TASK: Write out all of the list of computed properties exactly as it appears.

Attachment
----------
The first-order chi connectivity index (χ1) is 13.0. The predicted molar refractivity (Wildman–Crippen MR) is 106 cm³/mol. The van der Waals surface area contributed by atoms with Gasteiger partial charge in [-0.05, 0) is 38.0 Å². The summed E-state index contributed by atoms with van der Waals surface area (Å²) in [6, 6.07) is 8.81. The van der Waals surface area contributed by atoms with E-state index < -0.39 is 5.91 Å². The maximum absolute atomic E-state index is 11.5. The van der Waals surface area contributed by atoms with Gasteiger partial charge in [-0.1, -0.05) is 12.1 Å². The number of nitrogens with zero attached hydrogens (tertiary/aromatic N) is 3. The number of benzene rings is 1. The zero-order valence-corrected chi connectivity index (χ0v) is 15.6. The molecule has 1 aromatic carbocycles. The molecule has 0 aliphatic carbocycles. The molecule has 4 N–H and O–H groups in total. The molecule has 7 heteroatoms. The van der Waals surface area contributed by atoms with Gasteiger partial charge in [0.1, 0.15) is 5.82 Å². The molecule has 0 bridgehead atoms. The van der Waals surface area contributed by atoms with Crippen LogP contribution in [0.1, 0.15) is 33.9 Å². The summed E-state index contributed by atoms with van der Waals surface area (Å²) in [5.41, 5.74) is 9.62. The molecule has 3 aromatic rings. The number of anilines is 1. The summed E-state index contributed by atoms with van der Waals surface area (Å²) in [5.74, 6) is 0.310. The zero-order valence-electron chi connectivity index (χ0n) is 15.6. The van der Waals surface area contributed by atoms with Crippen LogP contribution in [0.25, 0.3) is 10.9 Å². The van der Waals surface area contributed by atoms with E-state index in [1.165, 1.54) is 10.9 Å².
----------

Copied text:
The first-order chi connectivity index (χ1) is 13.0. The predicted molar refractivity (Wildman–Crippen MR) is 106 cm³/mol. The van der Waals surface area contributed by atoms with Gasteiger partial charge in [-0.05, 0) is 38.0 Å². The summed E-state index contributed by atoms with van der Waals surface area (Å²) in [6, 6.07) is 8.81. The van der Waals surface area contributed by atoms with E-state index < -0.39 is 5.91 Å². The maximum absolute atomic E-state index is 11.5. The van der Waals surface area contributed by atoms with Gasteiger partial charge in [-0.1, -0.05) is 12.1 Å². The number of nitrogens with zero attached hydrogens (tertiary/aromatic N) is 3. The number of benzene rings is 1. The zero-order valence-corrected chi connectivity index (χ0v) is 15.6. The molecule has 1 aromatic carbocycles. The molecule has 0 aliphatic carbocycles. The molecule has 4 N–H and O–H groups in total. The molecule has 7 heteroatoms. The van der Waals surface area contributed by atoms with Gasteiger partial charge in [0.1, 0.15) is 5.82 Å². The molecule has 0 bridgehead atoms. The van der Waals surface area contributed by atoms with Crippen LogP contribution in [0.1, 0.15) is 33.9 Å². The summed E-state index contributed by atoms with van der Waals surface area (Å²) in [5.41, 5.74) is 9.62. The molecule has 3 aromatic rings. The number of anilines is 1. The summed E-state index contributed by atoms with van der Waals surface area (Å²) in [5.74, 6) is 0.310. The zero-order valence-electron chi connectivity index (χ0n) is 15.6. The van der Waals surface area contributed by atoms with Crippen LogP contribution in [0.25, 0.3) is 10.9 Å². The van der Waals surface area contributed by atoms with E-state index in [1.165, 1.54) is 10.9 Å².